back to article Make life easy for yourself when you move to the cloud

So the boss has decided that the company needs a “highly scalable elastic cloud infrastructure” and in true Dilbert style, the rank-and-file IT people have to build said cloud yesterday. The most important first step is: don't do anything... Yet. An organisation’s, or at least the IT department’s, staff need to understand not …

  1. Nate Amsden

    Most dont need it

    None of the companies ive worked at the past 15 years were in a position to do such a move. VMs or server lives are measured in years. It is not difficult to repair a failed one. In fact we have not had to rebuild a single VM since we left amazons shit cloud 3 years ago. VM failures are very rare. Ive seen maybe 4 in 3 years all fixed with power cycling the VM (kernel panic or something). One VM host panic in 8 years of using ESX.

    Cloud is mostly hype the amount of effort required to do it right is absolutely huge, and for most orgs a waste of time because they arent to that kind of scale and probably will never be (be realistic!).

    Sure it sounds cool, but ill argue till im purple that utility computing fits the needs better than true cloud in greater than 90% of orgs. But utility computing is not hip.

    All of the companies I have worked at have been web style startups. Current one and prev one built on cloud (badly). First one collapsed. Current one moved out 3 years ago and even if you toss out the cost savings the improved functionality flexibility performance and avaulability reign supreme.

    Excuse typos on my phone

    1. Anonymous Coward
      Anonymous Coward

      Re: Most dont need it

      "Sure it sounds cool, but I'll argue till I'm purple that utility computing fits the needs better than true cloud in greater than 90% of orgs. But utility computing is not hip."

      I look at it a little differently. Based on your previous comments, you're obviously a senior sysadmin/guru type of fellow, and from your perspective, you're right.

      However, it may be something of a generational change (I'm not implying you're old!). Those web style startups that you rightly deride are going to be the large enterprises of the next two decades (some of 'em, anyway). And they will have grown up in a world where compute resources are this amorphous, abstracted 'thing' that you use as you need it. Yes, most just treat utility computing as the "cloud" (by renting VMs on someone else's hardware), but the true cloud is more hip, as you say, and more people want to learn how to use it properly.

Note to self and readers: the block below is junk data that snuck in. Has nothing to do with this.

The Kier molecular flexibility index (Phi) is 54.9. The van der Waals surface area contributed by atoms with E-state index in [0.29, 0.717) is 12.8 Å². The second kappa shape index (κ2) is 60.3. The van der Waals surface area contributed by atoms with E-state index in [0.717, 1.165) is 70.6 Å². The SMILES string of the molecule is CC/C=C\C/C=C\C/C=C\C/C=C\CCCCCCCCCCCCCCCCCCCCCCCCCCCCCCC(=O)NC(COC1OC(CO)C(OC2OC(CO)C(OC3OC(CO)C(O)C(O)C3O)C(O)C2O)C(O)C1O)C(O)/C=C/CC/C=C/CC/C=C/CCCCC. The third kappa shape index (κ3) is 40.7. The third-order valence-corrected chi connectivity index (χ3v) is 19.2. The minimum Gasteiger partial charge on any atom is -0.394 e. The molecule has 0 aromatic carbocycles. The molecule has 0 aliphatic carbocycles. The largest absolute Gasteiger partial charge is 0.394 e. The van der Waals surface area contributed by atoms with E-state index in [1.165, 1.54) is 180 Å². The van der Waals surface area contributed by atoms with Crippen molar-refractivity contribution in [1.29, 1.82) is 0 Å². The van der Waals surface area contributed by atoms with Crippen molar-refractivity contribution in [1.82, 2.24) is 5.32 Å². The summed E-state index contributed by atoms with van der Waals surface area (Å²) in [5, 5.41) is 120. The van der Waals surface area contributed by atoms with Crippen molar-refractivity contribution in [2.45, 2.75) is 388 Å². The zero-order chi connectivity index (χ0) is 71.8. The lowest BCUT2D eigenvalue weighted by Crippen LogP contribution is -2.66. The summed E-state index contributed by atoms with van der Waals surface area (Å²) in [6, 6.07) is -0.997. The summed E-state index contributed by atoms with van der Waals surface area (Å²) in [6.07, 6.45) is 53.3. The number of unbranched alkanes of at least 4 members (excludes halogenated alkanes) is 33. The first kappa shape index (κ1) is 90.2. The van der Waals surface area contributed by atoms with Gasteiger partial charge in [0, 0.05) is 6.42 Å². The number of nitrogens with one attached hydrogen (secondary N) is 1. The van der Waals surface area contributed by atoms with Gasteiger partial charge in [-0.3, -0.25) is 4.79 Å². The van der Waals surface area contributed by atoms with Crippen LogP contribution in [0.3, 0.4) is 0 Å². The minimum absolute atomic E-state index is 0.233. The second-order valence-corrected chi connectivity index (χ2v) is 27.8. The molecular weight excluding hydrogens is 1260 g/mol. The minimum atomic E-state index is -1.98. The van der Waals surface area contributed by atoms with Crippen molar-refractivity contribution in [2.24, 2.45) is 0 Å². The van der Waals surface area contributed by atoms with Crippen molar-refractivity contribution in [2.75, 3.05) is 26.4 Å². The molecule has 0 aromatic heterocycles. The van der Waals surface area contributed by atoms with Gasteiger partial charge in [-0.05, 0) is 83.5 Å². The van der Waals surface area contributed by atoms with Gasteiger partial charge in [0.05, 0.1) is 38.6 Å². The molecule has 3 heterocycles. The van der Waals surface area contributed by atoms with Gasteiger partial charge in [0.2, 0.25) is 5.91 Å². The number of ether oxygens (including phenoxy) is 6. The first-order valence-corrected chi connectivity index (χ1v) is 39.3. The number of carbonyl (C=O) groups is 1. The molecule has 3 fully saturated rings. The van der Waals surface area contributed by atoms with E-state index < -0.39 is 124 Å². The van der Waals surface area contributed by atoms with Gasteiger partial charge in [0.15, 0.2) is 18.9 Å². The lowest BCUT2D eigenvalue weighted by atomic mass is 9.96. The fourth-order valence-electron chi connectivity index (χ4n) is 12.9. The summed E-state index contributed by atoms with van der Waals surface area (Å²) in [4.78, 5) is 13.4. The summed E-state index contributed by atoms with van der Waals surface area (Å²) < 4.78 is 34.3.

When Larry and Sergey built Google, they had to buy hardware and run the servers on Lego blocks. The next Google will be built on Amazon, or Google, or even Azure (which I've been using and am pleasantly surprised by).

      My knowledge of this area is limited because I wasn't around, but isn't there a parallel to the whole shift from mainframe to client-server (PC)? Mainframes were more powerful, etc, but PC was cheaper and and far more flexible. Mainframes still chug along and there's an ironic shift back to their model (I mean, cloud/utility is an extension of that in some ways), but the kids who got PCs at home and learnt to program on them built the enterprises that rule today.

      Every single entrepreneur type I know - admittedly none of them famous or rich - is building on the cloud. Some try and architect their app to be a proper cloud app, some just treat the cloud as a bunch of remote servers. But they all say they're in the "cloud". Of course, this is just one guy's opinion on the internet

      True cloud is hard to wrap your head around. I know I haven't, but I sense the glimmerings of it, and I know that there are far smarter people who are building apps in ways that were simply not possible with utility computing (on-premises or remote).

      I suppose it really comes down to what's cool and hip, as you say. Another way of saying that may be - people converge on a solution, that becomes the standard - with little regard for what's technically superior.

      It's fun to watch though.

    2. Roj Blake Silver badge

      Re: Most dont need it

      Saying that the cloud is unnecessary because Amazon are a bit crap is like saying nobody needs a car because the Trabant you used have kept breaking down.

      Other cloud providers are out there - ones that actually care about their customers.

      Of course, it's not for everyone, but for many SMEs moving to the cloud can get rid of a massive headache.

  2. ecofeco Silver badge

    The cloud again?

    The cloud is not only the dumbest security move you could ever make, but it really, really, isn't ready for prime time yet either.

    Synchronizations? If you're lucky. Fast access? Only if you got really fat pipes. User and admin interface? Don't make me laugh. A kid with crayons could do better. Reliable storage? Comes with a unicorn.

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